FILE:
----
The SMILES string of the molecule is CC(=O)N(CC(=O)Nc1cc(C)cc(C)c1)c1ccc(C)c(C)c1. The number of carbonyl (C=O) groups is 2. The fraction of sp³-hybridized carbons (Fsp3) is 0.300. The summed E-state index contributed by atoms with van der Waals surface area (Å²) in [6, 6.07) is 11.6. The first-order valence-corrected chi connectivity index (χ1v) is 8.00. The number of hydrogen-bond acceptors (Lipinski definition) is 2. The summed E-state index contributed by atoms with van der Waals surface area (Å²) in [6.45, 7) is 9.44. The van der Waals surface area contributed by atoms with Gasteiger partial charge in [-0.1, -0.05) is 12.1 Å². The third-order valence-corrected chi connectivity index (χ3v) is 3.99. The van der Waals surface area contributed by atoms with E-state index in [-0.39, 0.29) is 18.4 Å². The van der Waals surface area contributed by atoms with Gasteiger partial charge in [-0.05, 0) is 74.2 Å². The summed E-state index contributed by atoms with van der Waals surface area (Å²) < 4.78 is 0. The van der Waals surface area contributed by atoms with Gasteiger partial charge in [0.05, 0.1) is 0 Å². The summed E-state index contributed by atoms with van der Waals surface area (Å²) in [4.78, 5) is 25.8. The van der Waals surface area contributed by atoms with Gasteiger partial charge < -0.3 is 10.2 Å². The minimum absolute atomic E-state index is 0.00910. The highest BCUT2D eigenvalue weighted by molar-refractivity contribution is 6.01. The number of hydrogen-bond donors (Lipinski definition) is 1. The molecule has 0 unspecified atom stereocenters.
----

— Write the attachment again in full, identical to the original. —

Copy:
The SMILES string of the molecule is CC(=O)N(CC(=O)Nc1cc(C)cc(C)c1)c1ccc(C)c(C)c1. The number of carbonyl (C=O) groups is 2. The fraction of sp³-hybridized carbons (Fsp3) is 0.300. The summed E-state index contributed by atoms with van der Waals surface area (Å²) in [6, 6.07) is 11.6. The first-order valence-corrected chi connectivity index (χ1v) is 8.00. The number of hydrogen-bond acceptors (Lipinski definition) is 2. The summed E-state index contributed by atoms with van der Waals surface area (Å²) in [6.45, 7) is 9.44. The van der Waals surface area contributed by atoms with Gasteiger partial charge in [-0.1, -0.05) is 12.1 Å². The third-order valence-corrected chi connectivity index (χ3v) is 3.99. The van der Waals surface area contributed by atoms with E-state index in [-0.39, 0.29) is 18.4 Å². The van der Waals surface area contributed by atoms with Gasteiger partial charge in [-0.05, 0) is 74.2 Å². The summed E-state index contributed by atoms with van der Waals surface area (Å²) < 4.78 is 0. The van der Waals surface area contributed by atoms with Gasteiger partial charge in [0.05, 0.1) is 0 Å². The summed E-state index contributed by atoms with van der Waals surface area (Å²) in [4.78, 5) is 25.8. The van der Waals surface area contributed by atoms with Gasteiger partial charge < -0.3 is 10.2 Å². The minimum absolute atomic E-state index is 0.00910. The highest BCUT2D eigenvalue weighted by molar-refractivity contribution is 6.01. The number of hydrogen-bond donors (Lipinski definition) is 1. The molecule has 0 unspecified atom stereocenters.